Old Man Ties the String While I Breathe

Air tightens. Dust from outside. Smoke coasting
along our stubborn train. Time crooked

and bent like the ancient roads for mules
carrying wood and grapes up and down

the mountain outside the window. No name
in my books and I’m forgetting my own

as the uniformed man screams. Dogs think
we’ll understand them if they bark louder.

Time wrinkles its nose at his sweat and bends
my head down. His shoes. One dusty, one

polished like a mirror. Bystryy! Faster!
I must hurry but doing what? I pull out

my passport to show him, meek, fake smile
under my bangs. Hand ignored. Shoes

closer, knee grinds against mine, lifting
my skirt, he bends, knife in hand. To buy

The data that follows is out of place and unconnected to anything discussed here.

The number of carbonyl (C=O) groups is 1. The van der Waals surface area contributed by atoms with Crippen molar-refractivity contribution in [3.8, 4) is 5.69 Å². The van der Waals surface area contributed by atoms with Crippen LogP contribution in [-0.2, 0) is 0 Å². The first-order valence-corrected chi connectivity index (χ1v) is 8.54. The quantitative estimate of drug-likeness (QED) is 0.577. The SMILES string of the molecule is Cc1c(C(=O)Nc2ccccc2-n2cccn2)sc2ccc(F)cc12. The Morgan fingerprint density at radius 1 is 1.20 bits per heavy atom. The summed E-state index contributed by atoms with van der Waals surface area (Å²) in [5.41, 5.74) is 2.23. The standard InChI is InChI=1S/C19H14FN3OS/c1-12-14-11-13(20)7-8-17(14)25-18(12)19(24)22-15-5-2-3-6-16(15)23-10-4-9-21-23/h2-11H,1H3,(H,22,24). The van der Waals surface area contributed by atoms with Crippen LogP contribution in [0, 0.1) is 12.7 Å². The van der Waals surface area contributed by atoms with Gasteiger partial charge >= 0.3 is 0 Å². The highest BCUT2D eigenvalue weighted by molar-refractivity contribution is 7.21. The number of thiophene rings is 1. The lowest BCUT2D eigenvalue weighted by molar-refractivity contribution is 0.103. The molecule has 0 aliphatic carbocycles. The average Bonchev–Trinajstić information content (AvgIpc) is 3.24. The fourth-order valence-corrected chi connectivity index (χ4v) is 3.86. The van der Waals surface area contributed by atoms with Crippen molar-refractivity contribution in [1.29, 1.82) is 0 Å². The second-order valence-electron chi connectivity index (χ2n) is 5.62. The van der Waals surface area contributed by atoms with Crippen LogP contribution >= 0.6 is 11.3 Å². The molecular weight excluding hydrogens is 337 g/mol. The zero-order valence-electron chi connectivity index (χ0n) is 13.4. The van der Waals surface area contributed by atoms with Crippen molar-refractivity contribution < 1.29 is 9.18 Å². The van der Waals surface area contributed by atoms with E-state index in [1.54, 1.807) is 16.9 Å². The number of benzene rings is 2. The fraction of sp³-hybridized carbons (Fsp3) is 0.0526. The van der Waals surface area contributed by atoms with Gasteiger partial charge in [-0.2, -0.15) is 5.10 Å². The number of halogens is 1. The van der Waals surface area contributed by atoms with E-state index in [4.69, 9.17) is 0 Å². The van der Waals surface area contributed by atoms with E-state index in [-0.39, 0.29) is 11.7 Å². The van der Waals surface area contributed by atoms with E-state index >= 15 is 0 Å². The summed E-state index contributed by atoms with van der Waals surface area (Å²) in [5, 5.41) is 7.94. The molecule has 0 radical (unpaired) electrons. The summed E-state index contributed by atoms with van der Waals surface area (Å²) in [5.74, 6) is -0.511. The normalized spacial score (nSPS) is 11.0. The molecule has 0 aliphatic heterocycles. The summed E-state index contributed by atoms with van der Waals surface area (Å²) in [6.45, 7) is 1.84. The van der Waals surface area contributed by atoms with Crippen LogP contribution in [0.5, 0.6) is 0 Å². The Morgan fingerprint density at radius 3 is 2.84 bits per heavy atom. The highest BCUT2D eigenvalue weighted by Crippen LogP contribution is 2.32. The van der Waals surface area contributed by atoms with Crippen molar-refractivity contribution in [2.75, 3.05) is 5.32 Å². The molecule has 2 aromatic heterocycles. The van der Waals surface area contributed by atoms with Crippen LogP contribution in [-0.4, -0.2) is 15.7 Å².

time, I say Tak, Russian for stalling.
Between my legs he pulls out my package.

Too impatient he cuts the string, snip
snip, he tears the wrapping, stares at me.

Without a word he leaves to read
a stolen two-week-old newspaper.

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Gunilla T. Kester is an award-winning poet and the author of If I Were More Like Myself (The Writer’s Den, 2015), and two chapbooks, Mysteries I-XXIII (2011) and Time of Sand and Teeth (2009), with Finishing Line Press. Her work has or will be published in On the Seawall, Cider Press, The American Journal of Poetry, Pendemics, and Atlanta Review.

Photo credit: Enid Bloch


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